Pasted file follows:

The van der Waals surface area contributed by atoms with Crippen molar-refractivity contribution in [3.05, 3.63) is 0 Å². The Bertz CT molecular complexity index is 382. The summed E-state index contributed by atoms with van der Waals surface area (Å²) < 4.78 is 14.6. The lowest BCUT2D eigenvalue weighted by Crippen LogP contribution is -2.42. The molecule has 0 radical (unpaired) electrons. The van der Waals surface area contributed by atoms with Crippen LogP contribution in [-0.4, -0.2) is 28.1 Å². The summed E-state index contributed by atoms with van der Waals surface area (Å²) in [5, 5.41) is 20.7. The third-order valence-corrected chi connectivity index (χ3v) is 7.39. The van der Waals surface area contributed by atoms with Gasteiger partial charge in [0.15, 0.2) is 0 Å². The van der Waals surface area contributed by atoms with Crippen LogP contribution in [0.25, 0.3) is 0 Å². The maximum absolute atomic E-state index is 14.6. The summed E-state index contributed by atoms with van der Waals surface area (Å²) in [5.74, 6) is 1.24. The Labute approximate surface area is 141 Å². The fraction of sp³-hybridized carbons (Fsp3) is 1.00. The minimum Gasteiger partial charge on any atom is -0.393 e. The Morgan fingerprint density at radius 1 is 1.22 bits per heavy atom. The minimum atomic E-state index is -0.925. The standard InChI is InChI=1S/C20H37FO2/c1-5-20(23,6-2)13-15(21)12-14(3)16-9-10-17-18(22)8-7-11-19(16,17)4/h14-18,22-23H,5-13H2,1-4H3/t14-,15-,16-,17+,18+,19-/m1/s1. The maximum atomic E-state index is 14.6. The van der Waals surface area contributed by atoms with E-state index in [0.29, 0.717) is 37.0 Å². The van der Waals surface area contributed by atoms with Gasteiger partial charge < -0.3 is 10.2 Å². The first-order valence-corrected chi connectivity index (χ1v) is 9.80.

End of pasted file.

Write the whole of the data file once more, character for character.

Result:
The van der Waals surface area contributed by atoms with Crippen molar-refractivity contribution in [3.05, 3.63) is 0 Å². The Bertz CT molecular complexity index is 382. The summed E-state index contributed by atoms with van der Waals surface area (Å²) < 4.78 is 14.6. The lowest BCUT2D eigenvalue weighted by Crippen LogP contribution is -2.42. The molecule has 0 radical (unpaired) electrons. The van der Waals surface area contributed by atoms with Crippen LogP contribution in [-0.4, -0.2) is 28.1 Å². The summed E-state index contributed by atoms with van der Waals surface area (Å²) in [5, 5.41) is 20.7. The third-order valence-corrected chi connectivity index (χ3v) is 7.39. The van der Waals surface area contributed by atoms with Gasteiger partial charge in [0.15, 0.2) is 0 Å². The van der Waals surface area contributed by atoms with Crippen LogP contribution in [0.25, 0.3) is 0 Å². The maximum absolute atomic E-state index is 14.6. The summed E-state index contributed by atoms with van der Waals surface area (Å²) in [5.74, 6) is 1.24. The Labute approximate surface area is 141 Å². The fraction of sp³-hybridized carbons (Fsp3) is 1.00. The minimum Gasteiger partial charge on any atom is -0.393 e. The Morgan fingerprint density at radius 1 is 1.22 bits per heavy atom. The minimum atomic E-state index is -0.925. The standard InChI is InChI=1S/C20H37FO2/c1-5-20(23,6-2)13-15(21)12-14(3)16-9-10-17-18(22)8-7-11-19(16,17)4/h14-18,22-23H,5-13H2,1-4H3/t14-,15-,16-,17+,18+,19-/m1/s1. The maximum atomic E-state index is 14.6. The van der Waals surface area contributed by atoms with E-state index in [0.29, 0.717) is 37.0 Å². The van der Waals surface area contributed by atoms with Gasteiger partial charge < -0.3 is 10.2 Å². The first-order valence-corrected chi connectivity index (χ1v) is 9.80.